This blog offers a meditation on the Common Lectionary daily readings along with a headline from world news:
New English Translation (NET)
The Triumphal Entry
21 Now when they approached Jerusalem and came to Bethphage, at the Mount of Olives, Jesus sent two disciples, 2 telling them, “Go to the village ahead of you. Right away you will find a donkey tied there, and a colt with her. Untie them and bring them to me. 3 If anyone says anything to you, you are to say, ‘The Lord needs them,’ and he will send them at once.” 4 This took place to fulfill what was spoken by the prophet:
5 “Tell the people of Zion,
‘Look, your king is coming to you,
unassuming and seated on a donkey,
and on a colt, the foal of a donkey.’”
6 So the disciples went and did as Jesus had instructed them. 7 They brought the donkey and the colt and placed their cloaks on them, and he sat on them. 8 A very large crowd spread their cloaks on the road. Others cut branches from the trees and spread them on the road. 9 The crowds that went ahead of him and those following kept shouting, “Hosanna to the Son of David!Blessed is the one who comes in the name of the Lord! Hosanna in the highest!” 10 As he entered Jerusalem the whole city was thrown into an uproar, saying, “Who is this?” 11 And the crowds were saying, “This is the prophet Jesus, from Nazareth in Galilee.”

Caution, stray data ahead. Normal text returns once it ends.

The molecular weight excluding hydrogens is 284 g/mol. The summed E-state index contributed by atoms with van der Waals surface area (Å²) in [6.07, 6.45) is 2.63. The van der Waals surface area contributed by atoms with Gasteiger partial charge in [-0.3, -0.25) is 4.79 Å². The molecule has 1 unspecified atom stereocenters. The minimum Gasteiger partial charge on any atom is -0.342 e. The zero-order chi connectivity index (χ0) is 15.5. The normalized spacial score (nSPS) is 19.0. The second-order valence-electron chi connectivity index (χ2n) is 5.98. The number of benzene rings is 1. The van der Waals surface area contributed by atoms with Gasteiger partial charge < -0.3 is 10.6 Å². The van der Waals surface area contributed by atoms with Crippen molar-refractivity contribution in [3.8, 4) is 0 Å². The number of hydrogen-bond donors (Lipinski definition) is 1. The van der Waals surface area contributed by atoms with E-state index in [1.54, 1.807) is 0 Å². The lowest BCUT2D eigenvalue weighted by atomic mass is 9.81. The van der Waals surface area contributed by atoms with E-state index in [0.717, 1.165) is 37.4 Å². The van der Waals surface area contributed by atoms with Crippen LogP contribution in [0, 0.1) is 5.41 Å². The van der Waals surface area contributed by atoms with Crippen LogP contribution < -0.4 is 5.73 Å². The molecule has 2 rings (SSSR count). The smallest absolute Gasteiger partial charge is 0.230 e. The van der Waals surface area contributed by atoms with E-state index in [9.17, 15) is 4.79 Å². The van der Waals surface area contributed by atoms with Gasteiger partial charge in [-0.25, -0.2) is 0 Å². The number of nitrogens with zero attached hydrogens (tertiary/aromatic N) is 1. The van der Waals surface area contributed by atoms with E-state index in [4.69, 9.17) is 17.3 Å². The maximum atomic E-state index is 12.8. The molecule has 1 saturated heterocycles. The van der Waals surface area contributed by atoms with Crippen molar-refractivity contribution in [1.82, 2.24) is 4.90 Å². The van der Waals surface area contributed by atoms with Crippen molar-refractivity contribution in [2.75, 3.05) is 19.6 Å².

Matthew is using his main source, the gospel of Mark here, but he edits and amplifies it. He makes explicit the prophecy of Zechariah (chapter 9:9) which must have been in Mark’a mind (and possibly in Jesus’ mind). It tells of an unusual king who comes in humility rather than arrogance, to make peace rather than war. Matthew is over- literal in his detail of Jesus somehow riding a donkey and a its foal. The prophecy uses parallelism, that is, the two lines give a slightly different description of a single animal. But as far as Matthew is concerned if the prophet said a donkey and a foal, well then, it must have happened that way.
Matthew makes the crowds hail Jesus as their Messiah (son of David)
Doubtless all gospel writers were aware of Roman triumphal processions, when successful a general paraded through a city with his troops, booty and captives. They must also have been aware that Jesus’ entry into Jerusalem was like a parody of such a triumph, mocking its pretension and exposing its hollowness. The true king needs no trappings of power. This is in all the gospels the most political act in Jesus’ ministry. Against his own religious hierarchy, against the house of Herod, against the Roman invader, Jesus asserts the legitimacy of God’s rule in and through his mission. His manner may be humble but his claim is uncompromising: the kingdom of heaven (as Matthew calls it) is asserted against all other claims to rule whether these are religious or secular. Certainly Jesus was not trying to set up a theocracy or a quasi-Shariah state, but he was insisting that religious and secular authorities should pay attention to the quiet demands of God’s goodness. These same demands should be made by the church of Jesus today, with the same unassuming wit and conviction as Jesus showed in his entry to Jerusalem.